When George Nash joined U.K.-based engineer-construction manager Atkins in 2016 as its North America CEO, it was his first time working for a company with a non-U.S. headquarters in a more than 30-year career. According to the executive, the experience had a profound effect on him professionally—and personally.

With the firm then acquired one year later by Montreal-based SNC-Lavalin Group Inc., Nash says he was an American minority on Atkins’ international management team, but adds that it was “fascinating for me to feel that, understand it and integrate it into the team.”

Most important for Nash as new unit CEO was to position the company on a sustainable growth trajectory, “which we have done,” he says, admitting that collaboration with teams around the world has helped him realize how company, client and employee satisfaction are all intimately tied together.


Linking Work and Impact

“One of the great things about this industry is the meaning that employees derive from helping their communities, which is a tremendous feeling,” Nash contends, pointing particularly to “the pride that employees have when they are executing the work and the job satisfaction they get when they see what they are engaged in is helping people.”

Outside of the U.S., Nash says companies seem to have a head start in baking environmental, social and governance goals  into business plans. “Although the U.S. is catching up and publicly-traded companies are catching up, it’s still under debate here in the U.S.,” he says. While more investors are favoring ESG as a firm differentiator, it has faced pushback from conservative state and federal lawmakers.

As an engineer in training at the start of his career, Nash remembers not having access to much face time with a previous employer’s CEO to influence the direction of its ESG-related initiatives.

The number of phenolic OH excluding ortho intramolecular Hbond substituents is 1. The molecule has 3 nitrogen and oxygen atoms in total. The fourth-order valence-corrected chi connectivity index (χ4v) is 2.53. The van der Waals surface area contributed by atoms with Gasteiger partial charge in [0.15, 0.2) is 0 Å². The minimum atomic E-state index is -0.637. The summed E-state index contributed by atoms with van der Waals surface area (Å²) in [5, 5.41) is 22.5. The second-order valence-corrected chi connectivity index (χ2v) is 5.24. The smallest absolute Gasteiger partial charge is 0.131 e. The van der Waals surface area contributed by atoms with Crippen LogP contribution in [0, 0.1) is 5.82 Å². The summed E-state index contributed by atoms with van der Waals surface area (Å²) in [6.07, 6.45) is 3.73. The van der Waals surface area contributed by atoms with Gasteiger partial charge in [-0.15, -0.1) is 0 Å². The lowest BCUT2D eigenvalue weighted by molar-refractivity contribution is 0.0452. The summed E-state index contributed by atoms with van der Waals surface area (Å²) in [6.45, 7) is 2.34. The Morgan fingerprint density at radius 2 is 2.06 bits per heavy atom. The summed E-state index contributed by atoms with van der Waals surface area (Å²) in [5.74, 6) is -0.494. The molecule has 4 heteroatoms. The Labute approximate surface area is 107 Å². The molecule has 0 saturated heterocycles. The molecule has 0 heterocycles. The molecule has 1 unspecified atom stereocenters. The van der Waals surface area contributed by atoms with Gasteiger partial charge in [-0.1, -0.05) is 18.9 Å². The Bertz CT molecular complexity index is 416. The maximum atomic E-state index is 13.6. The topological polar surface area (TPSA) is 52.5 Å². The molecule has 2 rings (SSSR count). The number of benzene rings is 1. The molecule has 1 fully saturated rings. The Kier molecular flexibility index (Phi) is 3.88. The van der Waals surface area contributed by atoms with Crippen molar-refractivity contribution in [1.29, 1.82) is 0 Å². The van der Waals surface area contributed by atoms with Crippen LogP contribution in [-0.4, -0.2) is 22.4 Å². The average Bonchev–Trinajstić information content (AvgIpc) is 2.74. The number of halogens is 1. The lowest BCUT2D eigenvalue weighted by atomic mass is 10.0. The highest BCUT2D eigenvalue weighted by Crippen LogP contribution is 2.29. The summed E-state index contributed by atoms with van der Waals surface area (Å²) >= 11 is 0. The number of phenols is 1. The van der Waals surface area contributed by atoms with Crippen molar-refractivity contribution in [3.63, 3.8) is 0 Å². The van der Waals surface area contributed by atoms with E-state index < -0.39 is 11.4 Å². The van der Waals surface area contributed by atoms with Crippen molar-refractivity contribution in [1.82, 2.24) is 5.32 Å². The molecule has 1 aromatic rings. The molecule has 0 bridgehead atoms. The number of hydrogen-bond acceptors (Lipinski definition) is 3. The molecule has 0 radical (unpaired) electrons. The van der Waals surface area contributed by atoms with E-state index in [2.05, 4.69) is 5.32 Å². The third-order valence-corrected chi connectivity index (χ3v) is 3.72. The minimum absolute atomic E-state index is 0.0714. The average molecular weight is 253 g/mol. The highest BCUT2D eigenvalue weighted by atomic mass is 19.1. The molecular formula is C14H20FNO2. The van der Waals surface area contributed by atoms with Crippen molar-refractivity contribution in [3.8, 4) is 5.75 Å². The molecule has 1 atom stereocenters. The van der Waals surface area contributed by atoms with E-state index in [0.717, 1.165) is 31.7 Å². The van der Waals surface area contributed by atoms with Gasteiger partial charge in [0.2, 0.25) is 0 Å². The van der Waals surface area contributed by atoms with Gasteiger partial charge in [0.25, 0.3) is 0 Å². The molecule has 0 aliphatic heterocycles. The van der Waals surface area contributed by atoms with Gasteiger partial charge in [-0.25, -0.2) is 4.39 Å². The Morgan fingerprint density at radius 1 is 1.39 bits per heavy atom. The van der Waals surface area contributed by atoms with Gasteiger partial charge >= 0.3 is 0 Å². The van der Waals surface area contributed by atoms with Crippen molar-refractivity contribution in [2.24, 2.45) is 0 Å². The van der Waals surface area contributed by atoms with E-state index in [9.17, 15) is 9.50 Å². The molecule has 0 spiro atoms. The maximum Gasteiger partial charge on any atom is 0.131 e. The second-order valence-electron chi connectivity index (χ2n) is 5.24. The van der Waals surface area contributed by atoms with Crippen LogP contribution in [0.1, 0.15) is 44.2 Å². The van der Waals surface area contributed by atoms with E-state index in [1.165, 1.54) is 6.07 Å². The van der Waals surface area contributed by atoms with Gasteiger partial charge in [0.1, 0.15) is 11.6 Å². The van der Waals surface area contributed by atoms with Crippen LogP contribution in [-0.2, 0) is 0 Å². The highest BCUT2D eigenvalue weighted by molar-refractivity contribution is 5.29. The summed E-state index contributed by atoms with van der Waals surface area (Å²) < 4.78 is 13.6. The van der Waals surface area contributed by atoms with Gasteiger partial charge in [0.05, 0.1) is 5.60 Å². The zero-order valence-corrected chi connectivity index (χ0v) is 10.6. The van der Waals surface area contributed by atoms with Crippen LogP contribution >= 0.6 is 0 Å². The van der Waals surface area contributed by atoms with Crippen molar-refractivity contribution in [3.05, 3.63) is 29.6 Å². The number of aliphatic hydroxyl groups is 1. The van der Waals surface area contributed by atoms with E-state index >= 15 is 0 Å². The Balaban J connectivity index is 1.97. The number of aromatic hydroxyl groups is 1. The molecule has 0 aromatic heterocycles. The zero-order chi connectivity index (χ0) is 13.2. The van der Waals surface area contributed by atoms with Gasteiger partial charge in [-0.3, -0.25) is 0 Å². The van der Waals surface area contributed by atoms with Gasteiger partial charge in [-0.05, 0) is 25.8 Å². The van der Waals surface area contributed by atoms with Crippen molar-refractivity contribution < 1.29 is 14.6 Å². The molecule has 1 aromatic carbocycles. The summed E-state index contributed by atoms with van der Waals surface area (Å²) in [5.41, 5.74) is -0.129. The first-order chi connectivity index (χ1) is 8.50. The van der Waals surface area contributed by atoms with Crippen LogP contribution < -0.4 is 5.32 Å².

Addressing attendees on March 9 at ENR’s Top Young Professionals conference in New Orleans, Nash and two members of Atkins’ recently launched Emerging Professional Network shared strategies to open and maintain lines of communication between a company’s emerging professionals and its C-suite executives.

At Atkins, the network operates as a formalized process to allow members an opportunity “to engage with senior and corporate leadership,” explained Adam Howell, firm senior director and strategy manager. Because Atkins hired many young employees during the pandemic, the network started with a survey that identified four main themes of employee engagement needs: socialization, flexibility, technology and mentorship. The network has been an “eye-opening engagement between the two groups … and a 360° learning process,” he added.

“I can’t speak for all your presidents or CEOs,” Nash said, “but I will tell you, I think that for folks in a position like mine, receiving and welcoming feedback is a key part of being a good leader.”